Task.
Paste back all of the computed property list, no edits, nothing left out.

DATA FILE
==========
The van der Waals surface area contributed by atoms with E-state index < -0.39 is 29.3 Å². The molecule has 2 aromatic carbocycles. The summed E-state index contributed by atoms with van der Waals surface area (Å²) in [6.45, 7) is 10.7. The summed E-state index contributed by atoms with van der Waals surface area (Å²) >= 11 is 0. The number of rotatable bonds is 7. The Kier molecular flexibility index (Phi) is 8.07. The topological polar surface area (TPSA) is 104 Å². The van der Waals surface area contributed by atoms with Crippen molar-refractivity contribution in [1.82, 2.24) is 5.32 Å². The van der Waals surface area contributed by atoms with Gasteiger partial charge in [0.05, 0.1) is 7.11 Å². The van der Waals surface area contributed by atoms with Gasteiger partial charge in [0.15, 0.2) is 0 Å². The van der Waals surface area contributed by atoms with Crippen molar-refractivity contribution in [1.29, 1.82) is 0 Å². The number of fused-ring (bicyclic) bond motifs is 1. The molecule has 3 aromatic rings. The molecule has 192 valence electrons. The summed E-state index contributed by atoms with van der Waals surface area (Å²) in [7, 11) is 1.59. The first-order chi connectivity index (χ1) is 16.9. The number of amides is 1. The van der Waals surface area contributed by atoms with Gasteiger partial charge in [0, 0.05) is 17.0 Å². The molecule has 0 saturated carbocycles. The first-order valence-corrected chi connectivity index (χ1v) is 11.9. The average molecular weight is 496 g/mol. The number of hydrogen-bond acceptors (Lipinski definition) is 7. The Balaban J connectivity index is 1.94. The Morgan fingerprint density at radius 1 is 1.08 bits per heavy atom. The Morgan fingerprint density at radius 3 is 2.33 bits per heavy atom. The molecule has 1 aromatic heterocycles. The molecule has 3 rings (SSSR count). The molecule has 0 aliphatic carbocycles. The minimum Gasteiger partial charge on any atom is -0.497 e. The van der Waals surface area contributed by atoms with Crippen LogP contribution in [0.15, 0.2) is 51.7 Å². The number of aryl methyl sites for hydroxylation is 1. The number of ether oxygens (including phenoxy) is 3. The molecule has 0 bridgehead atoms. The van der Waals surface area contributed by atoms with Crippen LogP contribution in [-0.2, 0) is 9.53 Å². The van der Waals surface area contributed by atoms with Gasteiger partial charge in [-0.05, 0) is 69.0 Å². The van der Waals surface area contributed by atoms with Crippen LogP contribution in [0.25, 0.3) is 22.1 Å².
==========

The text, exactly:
The van der Waals surface area contributed by atoms with E-state index < -0.39 is 29.3 Å². The molecule has 2 aromatic carbocycles. The summed E-state index contributed by atoms with van der Waals surface area (Å²) in [6.45, 7) is 10.7. The summed E-state index contributed by atoms with van der Waals surface area (Å²) >= 11 is 0. The number of rotatable bonds is 7. The Kier molecular flexibility index (Phi) is 8.07. The topological polar surface area (TPSA) is 104 Å². The van der Waals surface area contributed by atoms with Crippen molar-refractivity contribution in [1.82, 2.24) is 5.32 Å². The van der Waals surface area contributed by atoms with Gasteiger partial charge in [0.05, 0.1) is 7.11 Å². The van der Waals surface area contributed by atoms with Gasteiger partial charge in [0.15, 0.2) is 0 Å². The van der Waals surface area contributed by atoms with Crippen molar-refractivity contribution in [1.29, 1.82) is 0 Å². The number of fused-ring (bicyclic) bond motifs is 1. The molecule has 3 aromatic rings. The molecule has 192 valence electrons. The summed E-state index contributed by atoms with van der Waals surface area (Å²) in [7, 11) is 1.59. The first-order chi connectivity index (χ1) is 16.9. The number of amides is 1. The van der Waals surface area contributed by atoms with Gasteiger partial charge in [0, 0.05) is 17.0 Å². The molecule has 0 saturated carbocycles. The first-order valence-corrected chi connectivity index (χ1v) is 11.9. The average molecular weight is 496 g/mol. The number of hydrogen-bond acceptors (Lipinski definition) is 7. The Balaban J connectivity index is 1.94. The Morgan fingerprint density at radius 1 is 1.08 bits per heavy atom. The Morgan fingerprint density at radius 3 is 2.33 bits per heavy atom. The molecule has 1 aromatic heterocycles. The molecule has 3 rings (SSSR count). The molecule has 0 aliphatic carbocycles. The minimum Gasteiger partial charge on any atom is -0.497 e. The van der Waals surface area contributed by atoms with Crippen LogP contribution in [0.15, 0.2) is 51.7 Å². The number of aryl methyl sites for hydroxylation is 1. The number of ether oxygens (including phenoxy) is 3. The molecule has 0 bridgehead atoms. The van der Waals surface area contributed by atoms with Crippen LogP contribution in [-0.2, 0) is 9.53 Å². The van der Waals surface area contributed by atoms with Gasteiger partial charge in [-0.05, 0) is 69.0 Å². The van der Waals surface area contributed by atoms with Crippen LogP contribution in [0.25, 0.3) is 22.1 Å².